6th. Sunday of Year (B)
(Leviticus 13:1-2, 44-46; First Corinthians 10:31-11:1; Mark 1:40-45)
The good of the whole, which the teaching in our first reading brings to mind, that is, the physical safety and human dignity of society, has unquestioned priority over individual ‘rights’.
Likewise in our second reading: the individual should, first and foremost, endeavour to serve God and the Church:
Do everything for the glory of God, avoid giving offence.
Thus far we can glimpse what is perhaps a fundamental characteristic of any God-fearing, any committed Catholic and Christian, human-being: a deep-seated, soul-satisfying, desire to give oneself to something greater than self, to some supreme and transcendent Good; indeed, to the Personal Good Whom we in Jesus are blessed and sublimely privileged to know as God our Father. To what degree that longing develops will depend first of all, on our recognition and acceptance of its presence in our mind and heart, and then upon our correspondence with the demands it makes upon us.
Holy Mass is the supreme offering mankind can make to God in and through His beloved and only-begotten Son, Who -- being God incarnate, that is, both perfect God and perfect man -- seeks to draw us to Himself that He might then be able to draw us with Himself to the God Who sent Him, His Father, Whom He wants to become ‘Our Father’. He sets out to do this, first of all, by His words and His teaching: the whole of the first part of the Mass consisting of prayers, readings from Scripture, and the Creed. He does all this that we might thereby be inspired and enabled to participate more intimately and fully with Him in His own sacrificial presence and Personal commitment on the altar and in our hearts, which is the sublime promise and ultimate purpose of the Mass.
People of God, do strive, pray, earnestly to understand and take to heart the teaching presented in the Liturgy of the Word at Holy Mass, that you might better love and unite yourself with Jesus’ very Person as He offers Himself to the Father for you, and gives Himself to you for the Father; for that teaching and that offer of Christ, together with your personal response and commitment, are the whole substance of salvation.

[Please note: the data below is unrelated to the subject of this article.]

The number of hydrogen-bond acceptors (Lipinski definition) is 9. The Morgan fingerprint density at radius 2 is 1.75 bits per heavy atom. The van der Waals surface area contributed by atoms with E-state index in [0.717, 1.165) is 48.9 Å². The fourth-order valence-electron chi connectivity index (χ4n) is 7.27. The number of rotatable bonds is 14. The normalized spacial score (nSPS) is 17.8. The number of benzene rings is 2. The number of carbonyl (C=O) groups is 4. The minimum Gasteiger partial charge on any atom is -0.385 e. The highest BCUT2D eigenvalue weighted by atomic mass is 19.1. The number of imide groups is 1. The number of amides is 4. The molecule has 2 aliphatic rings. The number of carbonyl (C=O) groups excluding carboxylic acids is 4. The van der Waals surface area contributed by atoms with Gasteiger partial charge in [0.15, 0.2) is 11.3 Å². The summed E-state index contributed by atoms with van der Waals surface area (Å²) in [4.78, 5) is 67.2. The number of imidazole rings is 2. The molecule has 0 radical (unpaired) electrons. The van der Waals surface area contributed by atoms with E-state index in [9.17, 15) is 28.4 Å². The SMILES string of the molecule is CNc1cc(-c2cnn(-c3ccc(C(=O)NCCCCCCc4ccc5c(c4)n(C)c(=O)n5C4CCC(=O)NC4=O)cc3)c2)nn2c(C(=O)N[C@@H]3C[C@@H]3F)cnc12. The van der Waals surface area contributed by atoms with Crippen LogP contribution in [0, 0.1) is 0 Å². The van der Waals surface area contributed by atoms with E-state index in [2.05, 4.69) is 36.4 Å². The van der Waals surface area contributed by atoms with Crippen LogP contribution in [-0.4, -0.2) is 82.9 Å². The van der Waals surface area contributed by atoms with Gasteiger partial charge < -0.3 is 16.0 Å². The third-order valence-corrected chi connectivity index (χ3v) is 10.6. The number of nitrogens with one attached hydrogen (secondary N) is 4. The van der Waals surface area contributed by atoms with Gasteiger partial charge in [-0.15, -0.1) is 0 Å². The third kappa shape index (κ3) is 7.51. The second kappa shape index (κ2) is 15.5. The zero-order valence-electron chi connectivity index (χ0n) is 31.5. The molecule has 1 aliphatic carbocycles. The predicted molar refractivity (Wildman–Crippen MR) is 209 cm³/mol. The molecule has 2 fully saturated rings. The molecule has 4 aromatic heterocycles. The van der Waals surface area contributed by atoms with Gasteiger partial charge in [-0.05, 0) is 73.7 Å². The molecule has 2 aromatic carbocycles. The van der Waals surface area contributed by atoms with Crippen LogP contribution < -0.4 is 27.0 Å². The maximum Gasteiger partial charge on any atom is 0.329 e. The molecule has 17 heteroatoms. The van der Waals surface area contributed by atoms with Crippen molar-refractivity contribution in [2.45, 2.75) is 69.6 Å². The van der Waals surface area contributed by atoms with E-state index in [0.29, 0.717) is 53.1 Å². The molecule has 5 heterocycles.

The offertory at Mass … bread and wine which earth has given and human hands have made … are words which show that our whole life and work, that is our whole being, is required to be involved. The offertory is, or should be, the time when we offer ourselves to the Father so that we too, just as the bread and wine become the Body and Blood of Christ, may be transformed ever more completely into living members of Christ’s Body, loving temples of the Holy Spirit, and children of God’s heavenly and eternal family.
What therefore, precisely, is salvation, the ‘work of our redemption’? Look at our Gospel reading:
Moved with pity, Jesus stretched out His hand, touched the kneeling leper and said to him, ‘Be made clean’.
For the Jewish leaders -- those public figures seen as learned and known as powerful -- leprosy was a sign of God’s punishment, and a leper was to be regarded as one damned and rejected, dis-owned, by God; and so, for them, those pathetic words the afflicted had to endlessly and loudly proclaim, ‘Unclean, unclean’, were necessary, not primarily to protect others against the degrading, flesh-eating sickness as God intended, but to protect ‘devout’ Israelites from incurring the contamination of legal and liturgical uncleanness!